I am amused by those that really want to “discuss” tai chi in class.  Mostly that goes nowhere, unless it is the teacher talking to convey a concept or answer a specific question from a student.  Most of the rest of conversation is fruitless, but I would be hard pressed to convince those that rely on conversation to think differently.

I am not against some intellectualization of tai chi (note this blog).  That can feed understanding and inspire practice.  But for some, it basically ends there.  They never really begin to practice.

“Words don’t cook the rice,” my teacher, Maggie Newman, often reminds us.

I would add, “Be here now! Pay attention!”  (I can be shrill.)

I spoke to a student who was attending class and asked if she was practicing regularly.  She wasn’t.  I challenged her to practice EVERY DAY, twice a day, for two weeks, claiming she would notice a difference.  After two weeks, I asked her if she noted a difference.  She replied that she does it a bit faster at home, but that the way we just did it in class, it was “Amazing!”  Something clicked.   Her practice hit home in class that day.

The more advanced students rarely say much.  They mostly listen attentively or ask a single and pertinent question.  They watch carefully.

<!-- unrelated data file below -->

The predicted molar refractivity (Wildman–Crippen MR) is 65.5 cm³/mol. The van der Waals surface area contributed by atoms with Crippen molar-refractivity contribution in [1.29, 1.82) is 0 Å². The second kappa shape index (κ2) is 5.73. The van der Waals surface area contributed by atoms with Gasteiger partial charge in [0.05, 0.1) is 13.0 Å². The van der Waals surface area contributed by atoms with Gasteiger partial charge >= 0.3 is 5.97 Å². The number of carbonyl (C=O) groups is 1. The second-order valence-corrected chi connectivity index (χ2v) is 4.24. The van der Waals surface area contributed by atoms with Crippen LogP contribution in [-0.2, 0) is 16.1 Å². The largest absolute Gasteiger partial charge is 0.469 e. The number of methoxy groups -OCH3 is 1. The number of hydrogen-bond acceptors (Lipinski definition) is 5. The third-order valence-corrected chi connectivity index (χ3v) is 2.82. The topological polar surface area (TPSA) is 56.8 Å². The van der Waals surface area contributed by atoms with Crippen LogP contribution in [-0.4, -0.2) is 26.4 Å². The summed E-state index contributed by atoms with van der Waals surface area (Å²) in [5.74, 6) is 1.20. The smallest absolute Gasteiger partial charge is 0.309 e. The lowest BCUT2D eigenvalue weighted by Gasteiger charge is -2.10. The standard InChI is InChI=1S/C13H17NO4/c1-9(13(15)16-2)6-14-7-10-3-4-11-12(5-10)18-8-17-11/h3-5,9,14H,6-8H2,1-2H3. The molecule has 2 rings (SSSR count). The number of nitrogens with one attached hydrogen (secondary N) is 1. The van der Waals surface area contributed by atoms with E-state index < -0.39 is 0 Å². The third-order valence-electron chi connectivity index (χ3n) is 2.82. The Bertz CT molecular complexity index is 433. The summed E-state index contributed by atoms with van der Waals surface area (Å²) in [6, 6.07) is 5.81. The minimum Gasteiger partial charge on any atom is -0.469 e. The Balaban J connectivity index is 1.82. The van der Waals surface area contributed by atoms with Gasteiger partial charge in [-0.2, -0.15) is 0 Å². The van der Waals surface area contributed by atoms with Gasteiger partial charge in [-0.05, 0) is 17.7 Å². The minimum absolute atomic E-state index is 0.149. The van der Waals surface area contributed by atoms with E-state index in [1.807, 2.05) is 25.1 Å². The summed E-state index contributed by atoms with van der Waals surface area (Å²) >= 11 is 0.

I spoke with a very honest yoga teacher once.  He told me what he is offering his students is some sort of fantasy.  Each student brings that fantasy in with them.  I’m sure this teacher understands the real value of yoga and he most likely is a good teacher.  But that doesn’t change how a student interacts with the information at hand.  I respected his honesty.

Tai chi class is a new relationship with its own dynamics.  By that I mean a new relationship to learning itself.  I don’t want to stop a student from being who they are.  I want them to utilize the time so that they maximally gain benefit.  But we all come through that door thinking we know what that is.  It ain’t necessarily so!

I haven’t been involved in politics, but I sort of envision a political meeting where one is bringing who you are into the meeting and this has real benefit.  In tai chi class, you have to be more artful, more discerning.  Not all of you will help you get the most out of class.  Parts of you will.

I am reminded of a student who finally gave up all expectations and suddenly the class became very interesting, satisfying and more beneficial.  She is hooked and attends as many classes as she can.  Odd, isn’t it?

I treasure tai chi class as a special period of time to focus and let go.  It is unusual in its demands and satisfying when you get in sync with those demands.  Where else are we asked to feel our physical space (internally and externally) so intently?  By doing so, the value appears.  Preoccupation with who YOU are and what YOU want brings the process to a grinding halt.

It’s not wrong to have a fantasy when you join a class.  Or a goal.  Just be clear with yourself about what that is and then give yourself over to the teacher’s approach, whatever that may be.

Over time, what you want may change.   And that might be a lesson you’ve been waiting for.

Posted in Philosophy